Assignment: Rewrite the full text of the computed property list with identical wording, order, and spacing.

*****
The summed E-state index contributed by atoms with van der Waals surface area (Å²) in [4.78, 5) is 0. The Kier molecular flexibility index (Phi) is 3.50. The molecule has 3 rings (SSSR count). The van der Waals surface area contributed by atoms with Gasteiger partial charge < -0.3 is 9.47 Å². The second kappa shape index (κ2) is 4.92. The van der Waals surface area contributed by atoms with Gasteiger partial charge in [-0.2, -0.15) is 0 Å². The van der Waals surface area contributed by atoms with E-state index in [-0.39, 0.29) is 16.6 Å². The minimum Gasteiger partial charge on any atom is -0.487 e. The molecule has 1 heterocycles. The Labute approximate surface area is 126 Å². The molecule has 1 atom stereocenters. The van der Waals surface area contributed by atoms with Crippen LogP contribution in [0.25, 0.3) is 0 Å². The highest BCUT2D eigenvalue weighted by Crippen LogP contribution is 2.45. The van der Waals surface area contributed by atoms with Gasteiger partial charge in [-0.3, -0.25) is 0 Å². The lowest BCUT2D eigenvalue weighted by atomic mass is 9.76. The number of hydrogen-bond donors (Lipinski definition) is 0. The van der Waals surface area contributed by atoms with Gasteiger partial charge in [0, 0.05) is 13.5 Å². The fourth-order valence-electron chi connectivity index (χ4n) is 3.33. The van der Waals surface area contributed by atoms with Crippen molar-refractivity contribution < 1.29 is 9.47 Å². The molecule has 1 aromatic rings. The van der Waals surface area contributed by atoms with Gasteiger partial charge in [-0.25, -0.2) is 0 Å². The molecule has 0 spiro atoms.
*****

The summed E-state index contributed by atoms with van der Waals surface area (Å²) in [4.78, 5) is 0. The Kier molecular flexibility index (Phi) is 3.50. The molecule has 3 rings (SSSR count). The van der Waals surface area contributed by atoms with Gasteiger partial charge < -0.3 is 9.47 Å². The second kappa shape index (κ2) is 4.92. The van der Waals surface area contributed by atoms with Gasteiger partial charge in [-0.2, -0.15) is 0 Å². The van der Waals surface area contributed by atoms with E-state index in [-0.39, 0.29) is 16.6 Å². The minimum Gasteiger partial charge on any atom is -0.487 e. The molecule has 1 heterocycles. The Labute approximate surface area is 126 Å². The molecule has 1 atom stereocenters. The van der Waals surface area contributed by atoms with Crippen LogP contribution in [0.25, 0.3) is 0 Å². The highest BCUT2D eigenvalue weighted by Crippen LogP contribution is 2.45. The van der Waals surface area contributed by atoms with Gasteiger partial charge in [-0.3, -0.25) is 0 Å². The lowest BCUT2D eigenvalue weighted by atomic mass is 9.76. The number of hydrogen-bond donors (Lipinski definition) is 0. The van der Waals surface area contributed by atoms with Gasteiger partial charge in [0, 0.05) is 13.5 Å². The fourth-order valence-electron chi connectivity index (χ4n) is 3.33. The van der Waals surface area contributed by atoms with Crippen molar-refractivity contribution < 1.29 is 9.47 Å². The molecule has 1 aromatic rings. The van der Waals surface area contributed by atoms with Gasteiger partial charge in [-0.25, -0.2) is 0 Å². The molecule has 0 spiro atoms.